3. ^ "Top executive search firms" (PDF). Workforce Management. Retrieved 2009-04-23. 
  4. ^ "Stephen Unger". Daily Variety. Retrieved 2009-08-27. 
  5. ^ Besas, Peter (2000). Inside "Variety," The Story of the Bible of Show Business [1905-1987]. ARS Millenii. ISBN 84-930211-5-6. 
  6. ^ Hollingsworth, Lauren (1998-05-25). "Unger Takes Charge of Heidrick Entertainment Practice". Los Angeles Business Journal. Unger himself speaks six languages, and has lived and worked overseas, as well as in the U.S. 
  7. ^ Hulse, Jerry (1973-09-23). "A Star is Born-Spanish Burgers a la Hollywood". LA Times. 
  8. ^ "Historia de Éxito: Foster's Hollywood, mezcla del genuino sabor americano y la magia del cine". tormo.com. Retrieved 2009-03-10. 
  9. ^ "Franchise Europe Top 500". Retrieved 2009-08-27. 
  10. ^ "La auténtica parrilla americana en España". Retrieved 2009-08-27.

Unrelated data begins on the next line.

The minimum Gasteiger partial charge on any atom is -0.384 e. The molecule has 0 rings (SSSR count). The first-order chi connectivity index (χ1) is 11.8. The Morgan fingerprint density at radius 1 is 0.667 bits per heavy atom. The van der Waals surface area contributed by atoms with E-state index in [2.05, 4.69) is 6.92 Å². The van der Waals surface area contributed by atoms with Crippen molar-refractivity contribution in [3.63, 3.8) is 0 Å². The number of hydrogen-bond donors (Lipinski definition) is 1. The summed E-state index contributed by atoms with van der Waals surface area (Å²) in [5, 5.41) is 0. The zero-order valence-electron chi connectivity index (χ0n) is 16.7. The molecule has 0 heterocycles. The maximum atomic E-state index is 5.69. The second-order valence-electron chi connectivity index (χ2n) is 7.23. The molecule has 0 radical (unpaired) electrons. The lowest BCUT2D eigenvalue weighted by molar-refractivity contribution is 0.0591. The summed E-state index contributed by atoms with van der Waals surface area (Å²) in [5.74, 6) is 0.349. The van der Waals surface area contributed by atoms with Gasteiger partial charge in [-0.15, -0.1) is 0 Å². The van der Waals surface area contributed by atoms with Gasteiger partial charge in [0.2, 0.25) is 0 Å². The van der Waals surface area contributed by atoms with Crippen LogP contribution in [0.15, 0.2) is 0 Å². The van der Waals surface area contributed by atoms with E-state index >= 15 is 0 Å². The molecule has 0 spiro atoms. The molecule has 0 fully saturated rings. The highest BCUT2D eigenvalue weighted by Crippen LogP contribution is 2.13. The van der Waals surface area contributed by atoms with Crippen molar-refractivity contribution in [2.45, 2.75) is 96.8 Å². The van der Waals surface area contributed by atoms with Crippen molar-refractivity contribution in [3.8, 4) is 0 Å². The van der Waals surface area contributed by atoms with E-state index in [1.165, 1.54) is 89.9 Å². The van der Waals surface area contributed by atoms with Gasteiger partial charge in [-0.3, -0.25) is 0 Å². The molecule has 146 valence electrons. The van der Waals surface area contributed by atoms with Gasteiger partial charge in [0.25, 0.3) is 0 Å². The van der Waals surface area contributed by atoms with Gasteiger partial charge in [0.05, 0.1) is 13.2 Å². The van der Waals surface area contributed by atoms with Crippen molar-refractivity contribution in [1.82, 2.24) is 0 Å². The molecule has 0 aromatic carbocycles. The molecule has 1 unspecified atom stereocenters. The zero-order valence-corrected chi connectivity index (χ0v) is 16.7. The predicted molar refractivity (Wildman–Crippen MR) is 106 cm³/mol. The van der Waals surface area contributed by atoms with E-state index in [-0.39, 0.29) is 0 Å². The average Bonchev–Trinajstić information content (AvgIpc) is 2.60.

11. ^ "Verna: USO Girl". New York Times. Retrieved 2009-03-17. 
  12. ^ a b "Executive Search Executive Stephen Unger Profiles the Entertainment Industry for Students at The Anderson School at UCLA". Retrieved 2009-03-09. 
  13. ^ Hollingsworth, Lauren (1998-05-25). "Unger Takes Charge of Heidrick Entertainment Practice". Los Angeles Business Journal. 
  14. ^ "Heads will Stroll". Channel 21 International. October 1998. pp. 116–117. 
  15. ^ Stremfel, Michael (1989-12-11). "It's a wide, wide world for Hollywood executives". Los Angeles Business Journal. 
  16. ^ Ginsberg, Steve (1992-10-10). "Son in law still may rise but studios tilt now towards pros". Los Angeles Business Journal. 
  17. ^ Citron, Alan (1993-12-17). "GATT: Wasserman Wins, Valenti Loses". LA Times. 
  18. ^ Littleton, Cynthia (1998-05-13). "Unger joins Heidrick". Daily Variety. p. 5. Retrieved 2009-04-22. 
  19. ^ "Star Wars: Headhunting firms angle for each others' top recruiters". Wall Street Journal. 1998-05-12. p. A1. 
  20. ^ Verrier, Richard (2004-12-25). "Recruiters Hold Star Power". LA Times. 
  21. ^ Weil, Dan (2000-06-12). "Sports headhunting on rise". Sports Business Journal. Retrieved 2009-04-22.